Hello there once again
I have a question about the polycount etc.
TL/DR: Do static meshes have a max amout of Polygons and take a bite out of my performance or is the polycount totally irrelavent for static meshes?
Working as an ArchViz guy with Vray and C4D, I hardly ever truly cared about the amout of polygons… because Vray doesn’t care how many there are, more about alpha channels than anything else in my experience…
But with game engines I believe this to be different…
Now I have a couple of high poly assets… for example a simple lamp with 16k polygons… which is admittedly excessive. Do I need to, it being a static mesh that does not move or do anything in game except look good, have to retopologize it and make a low poly version of it or can I simply import it and stop caring about it?
Or does it take a huge bite out of my performance and/or make it impossible to package for IOS or other mobile devices?
I cannot really find anything about polycount etc in the manual (maybe I am just overlooking it but I don’t think so…?)
Polycount is never irrelevant in any situation, it does affect performance but these days you can get away with much more than you could before.
You always make Low-Poly (I prefer Game-Ready) versions of your meshes, there’s never really any exception to that in a game engine. A 16K lamp is insane overkill, but of course it all depends on your scene, how close you want the camera to get to said lamp. Honestly, there’s no right or wrong answer that applies to every situation. 16K lamp will never render on mobile. Hell it’ll probably burn to a crisp in your hands. Mobile is still heavily focused on low-resolution art assets.
Okay… was afraid so… Thanks! Back to modelling it is then …
Like TheJamsh said, poly count is never irrelevant, but it’s far from the biggest bottleneck in rendering. Poly count is definitely a huge concern with skeletal meshes, but static meshes can usually get away with a whole bunch. The biggest bottleneck in rendering static meshes is with lighting and post-processes. A flat static mesh will render faster than say, a tree with a million polys and individual bark reliefs, but that’s not really because of the number of polygons directly - it’s more about the fact that lighting and pixel-space effects have to account for all of those contours while you’re rotating the camera.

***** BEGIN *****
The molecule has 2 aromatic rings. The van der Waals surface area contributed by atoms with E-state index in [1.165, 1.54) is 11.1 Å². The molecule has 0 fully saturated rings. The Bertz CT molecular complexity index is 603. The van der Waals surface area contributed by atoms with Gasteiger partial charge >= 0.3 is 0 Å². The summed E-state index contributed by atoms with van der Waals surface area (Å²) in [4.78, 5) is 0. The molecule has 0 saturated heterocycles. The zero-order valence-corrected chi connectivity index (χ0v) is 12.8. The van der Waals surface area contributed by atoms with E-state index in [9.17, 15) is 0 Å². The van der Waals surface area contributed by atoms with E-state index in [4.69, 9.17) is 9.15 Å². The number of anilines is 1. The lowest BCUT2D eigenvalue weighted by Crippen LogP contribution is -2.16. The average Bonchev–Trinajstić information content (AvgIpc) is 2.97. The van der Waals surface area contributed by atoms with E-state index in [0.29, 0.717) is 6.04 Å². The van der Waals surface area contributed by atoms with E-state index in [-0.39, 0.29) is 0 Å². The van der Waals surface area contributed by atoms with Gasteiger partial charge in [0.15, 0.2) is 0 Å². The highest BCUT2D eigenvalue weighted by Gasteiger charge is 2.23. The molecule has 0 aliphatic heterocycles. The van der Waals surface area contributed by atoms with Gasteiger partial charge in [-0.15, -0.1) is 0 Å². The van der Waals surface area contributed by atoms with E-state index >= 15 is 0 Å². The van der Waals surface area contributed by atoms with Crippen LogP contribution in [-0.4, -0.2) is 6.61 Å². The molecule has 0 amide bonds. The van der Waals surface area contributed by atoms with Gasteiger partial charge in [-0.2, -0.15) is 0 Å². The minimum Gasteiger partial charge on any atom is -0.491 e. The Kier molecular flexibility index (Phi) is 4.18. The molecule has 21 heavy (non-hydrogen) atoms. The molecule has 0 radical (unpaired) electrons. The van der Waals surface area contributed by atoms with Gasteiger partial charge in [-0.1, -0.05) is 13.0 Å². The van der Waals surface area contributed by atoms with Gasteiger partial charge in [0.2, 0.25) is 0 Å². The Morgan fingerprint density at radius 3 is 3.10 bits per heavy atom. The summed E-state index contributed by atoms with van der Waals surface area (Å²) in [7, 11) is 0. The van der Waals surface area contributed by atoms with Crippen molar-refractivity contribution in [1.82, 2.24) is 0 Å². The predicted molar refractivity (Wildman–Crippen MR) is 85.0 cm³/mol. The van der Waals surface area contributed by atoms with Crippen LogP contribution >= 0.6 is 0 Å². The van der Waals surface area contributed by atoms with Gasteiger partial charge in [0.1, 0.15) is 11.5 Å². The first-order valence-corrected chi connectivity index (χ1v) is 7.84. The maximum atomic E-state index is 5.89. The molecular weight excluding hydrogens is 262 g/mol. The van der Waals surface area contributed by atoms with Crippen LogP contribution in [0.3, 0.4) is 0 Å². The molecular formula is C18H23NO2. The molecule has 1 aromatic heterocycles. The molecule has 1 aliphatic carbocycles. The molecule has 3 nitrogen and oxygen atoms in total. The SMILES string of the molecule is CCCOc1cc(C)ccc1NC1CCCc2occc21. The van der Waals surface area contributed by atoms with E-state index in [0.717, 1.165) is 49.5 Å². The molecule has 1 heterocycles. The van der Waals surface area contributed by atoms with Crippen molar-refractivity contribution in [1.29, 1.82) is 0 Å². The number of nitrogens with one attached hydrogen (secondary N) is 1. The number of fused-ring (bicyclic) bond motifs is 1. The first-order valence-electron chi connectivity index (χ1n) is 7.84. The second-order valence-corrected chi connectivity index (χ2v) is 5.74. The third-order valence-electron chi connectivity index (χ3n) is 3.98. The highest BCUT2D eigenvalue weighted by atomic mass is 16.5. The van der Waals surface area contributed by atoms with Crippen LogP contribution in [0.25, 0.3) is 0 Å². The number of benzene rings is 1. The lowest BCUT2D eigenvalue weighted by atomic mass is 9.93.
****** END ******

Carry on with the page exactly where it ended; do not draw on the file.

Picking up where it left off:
Going flat and unlit with no post-effects will get you the most gains.
Yeah, the engine can handle a pretty high poly count–ultimately though you want to reduce that number as much as possible. I think games these days can end up with something like 1 million tris on screen regularly so it’s got quite a bit of capability.
Crysis had 2 million onscreen and that was ages ago.
Poly count is certainly less of an issue than it was a few years ago, but it still makes a performance difference. While the engine can handle a pretty high polycount (65535 tris for a static mesh iirc) I would definitely try to optimize each mesh as much as possible. For instance, depending on the type of lamp 500-1000 tri should provide enough detail for a desktop game. For mobile I would go with no more than 350-500, although admittedly I am no expert on mobile performance. In terms of on-screen polycount, Crysis is not the greatest role model to follow. For desktop, less than half that will get you fantastic results. For mobile, shoot for much much less.
Just remember; anyone can make a scene look good with enough polygons, it takes skill to know how few you can get by with.
that limit no longer exists (hasn’t for quite a while), I test imported a model with around 1,000,000 tris ages ago and it was fine although it took a very long time to import. cant remember if there is a limit anymore.
First off I want to say I think this is a great thread with some very helpful information!
The biggest takeaway here should be that optimizing a mesh for performance is key no matter what generation of software you are on. Just because a target device/system can handle the extra overhead it doesn’t mean you should be wasteful.
As Smokey13 mentioned there was a hard of 65535k for UE3/UDK this is no longer the case. The only real hard limit for tri count is your hardware at this point. However, if you’re targeting Mobile there is a limit on how many tris can be visible on screen at a given point; less than 500k for any view.
This is taken from our documentation for Mobile Performance guidelines:https://docs.unrealengine.com/latest/INT/Platforms/Mobile/Performance/index.html
For general development here are some good performance guidelines broken down for Art and Level Designers: https://docs.unrealengine.com/latest/INT/Engine/Performance/Guidelines/index.html
Whether you choose to use these guidelines or not there is some really helpful information that can help.